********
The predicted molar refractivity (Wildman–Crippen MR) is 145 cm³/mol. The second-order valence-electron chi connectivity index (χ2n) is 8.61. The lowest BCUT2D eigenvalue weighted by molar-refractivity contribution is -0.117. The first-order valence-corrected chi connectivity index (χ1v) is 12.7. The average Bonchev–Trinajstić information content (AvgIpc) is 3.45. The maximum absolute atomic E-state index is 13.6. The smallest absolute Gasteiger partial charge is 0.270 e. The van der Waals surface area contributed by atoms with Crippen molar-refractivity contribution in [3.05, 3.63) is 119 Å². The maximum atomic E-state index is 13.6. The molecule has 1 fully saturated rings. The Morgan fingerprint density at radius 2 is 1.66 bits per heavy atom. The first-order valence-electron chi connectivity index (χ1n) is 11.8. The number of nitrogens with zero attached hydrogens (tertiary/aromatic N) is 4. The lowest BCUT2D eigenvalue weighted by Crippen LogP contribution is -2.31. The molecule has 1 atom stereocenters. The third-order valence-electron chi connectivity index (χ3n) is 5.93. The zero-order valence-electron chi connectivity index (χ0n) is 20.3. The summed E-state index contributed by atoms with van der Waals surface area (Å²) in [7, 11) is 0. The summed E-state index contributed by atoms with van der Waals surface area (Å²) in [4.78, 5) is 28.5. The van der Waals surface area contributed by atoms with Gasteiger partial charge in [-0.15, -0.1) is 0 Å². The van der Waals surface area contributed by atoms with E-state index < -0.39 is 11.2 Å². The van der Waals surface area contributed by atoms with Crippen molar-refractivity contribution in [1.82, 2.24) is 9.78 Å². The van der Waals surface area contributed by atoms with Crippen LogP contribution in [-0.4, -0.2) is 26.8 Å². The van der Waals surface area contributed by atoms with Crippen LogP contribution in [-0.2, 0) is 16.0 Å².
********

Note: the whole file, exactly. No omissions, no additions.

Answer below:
The predicted molar refractivity (Wildman–Crippen MR) is 145 cm³/mol. The second-order valence-electron chi connectivity index (χ2n) is 8.61. The lowest BCUT2D eigenvalue weighted by molar-refractivity contribution is -0.117. The first-order valence-corrected chi connectivity index (χ1v) is 12.7. The average Bonchev–Trinajstić information content (AvgIpc) is 3.45. The maximum absolute atomic E-state index is 13.6. The smallest absolute Gasteiger partial charge is 0.270 e. The van der Waals surface area contributed by atoms with Crippen molar-refractivity contribution in [3.05, 3.63) is 119 Å². The maximum atomic E-state index is 13.6. The molecule has 1 fully saturated rings. The Morgan fingerprint density at radius 2 is 1.66 bits per heavy atom. The first-order valence-electron chi connectivity index (χ1n) is 11.8. The number of nitrogens with zero attached hydrogens (tertiary/aromatic N) is 4. The lowest BCUT2D eigenvalue weighted by Crippen LogP contribution is -2.31. The molecule has 1 atom stereocenters. The third-order valence-electron chi connectivity index (χ3n) is 5.93. The zero-order valence-electron chi connectivity index (χ0n) is 20.3. The summed E-state index contributed by atoms with van der Waals surface area (Å²) in [7, 11) is 0. The summed E-state index contributed by atoms with van der Waals surface area (Å²) in [4.78, 5) is 28.5. The van der Waals surface area contributed by atoms with Gasteiger partial charge in [-0.15, -0.1) is 0 Å². The van der Waals surface area contributed by atoms with E-state index < -0.39 is 11.2 Å². The van der Waals surface area contributed by atoms with Crippen molar-refractivity contribution in [1.82, 2.24) is 9.78 Å². The van der Waals surface area contributed by atoms with Crippen LogP contribution in [-0.4, -0.2) is 26.8 Å². The van der Waals surface area contributed by atoms with Crippen LogP contribution in [-0.2, 0) is 16.0 Å².